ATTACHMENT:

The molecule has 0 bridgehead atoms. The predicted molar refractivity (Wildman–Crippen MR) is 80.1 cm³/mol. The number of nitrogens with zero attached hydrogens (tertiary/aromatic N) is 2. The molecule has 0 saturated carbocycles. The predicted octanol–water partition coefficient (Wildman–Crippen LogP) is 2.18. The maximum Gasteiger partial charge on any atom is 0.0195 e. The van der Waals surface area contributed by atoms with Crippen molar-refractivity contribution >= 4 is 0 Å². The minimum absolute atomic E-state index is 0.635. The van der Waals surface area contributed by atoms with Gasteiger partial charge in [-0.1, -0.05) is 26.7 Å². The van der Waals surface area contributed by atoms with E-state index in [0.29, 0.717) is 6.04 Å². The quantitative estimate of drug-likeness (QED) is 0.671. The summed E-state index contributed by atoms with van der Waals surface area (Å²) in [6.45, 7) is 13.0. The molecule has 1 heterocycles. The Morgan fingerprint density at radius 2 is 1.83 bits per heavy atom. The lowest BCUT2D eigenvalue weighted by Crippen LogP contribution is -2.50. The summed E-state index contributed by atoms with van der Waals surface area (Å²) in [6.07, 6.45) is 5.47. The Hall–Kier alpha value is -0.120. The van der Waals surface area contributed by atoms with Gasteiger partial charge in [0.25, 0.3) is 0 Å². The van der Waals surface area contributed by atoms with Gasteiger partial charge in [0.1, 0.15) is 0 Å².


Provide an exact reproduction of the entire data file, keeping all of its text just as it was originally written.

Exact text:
The molecule has 0 bridgehead atoms. The predicted molar refractivity (Wildman–Crippen MR) is 80.1 cm³/mol. The number of nitrogens with zero attached hydrogens (tertiary/aromatic N) is 2. The molecule has 0 saturated carbocycles. The predicted octanol–water partition coefficient (Wildman–Crippen LogP) is 2.18. The maximum Gasteiger partial charge on any atom is 0.0195 e. The van der Waals surface area contributed by atoms with Crippen molar-refractivity contribution >= 4 is 0 Å². The minimum absolute atomic E-state index is 0.635. The van der Waals surface area contributed by atoms with Gasteiger partial charge in [-0.1, -0.05) is 26.7 Å². The van der Waals surface area contributed by atoms with E-state index in [0.29, 0.717) is 6.04 Å². The quantitative estimate of drug-likeness (QED) is 0.671. The summed E-state index contributed by atoms with van der Waals surface area (Å²) in [6.45, 7) is 13.0. The molecule has 1 heterocycles. The Morgan fingerprint density at radius 2 is 1.83 bits per heavy atom. The lowest BCUT2D eigenvalue weighted by Crippen LogP contribution is -2.50. The summed E-state index contributed by atoms with van der Waals surface area (Å²) in [6.07, 6.45) is 5.47. The Hall–Kier alpha value is -0.120. The van der Waals surface area contributed by atoms with Gasteiger partial charge in [0.25, 0.3) is 0 Å². The van der Waals surface area contributed by atoms with Gasteiger partial charge in [0.1, 0.15) is 0 Å².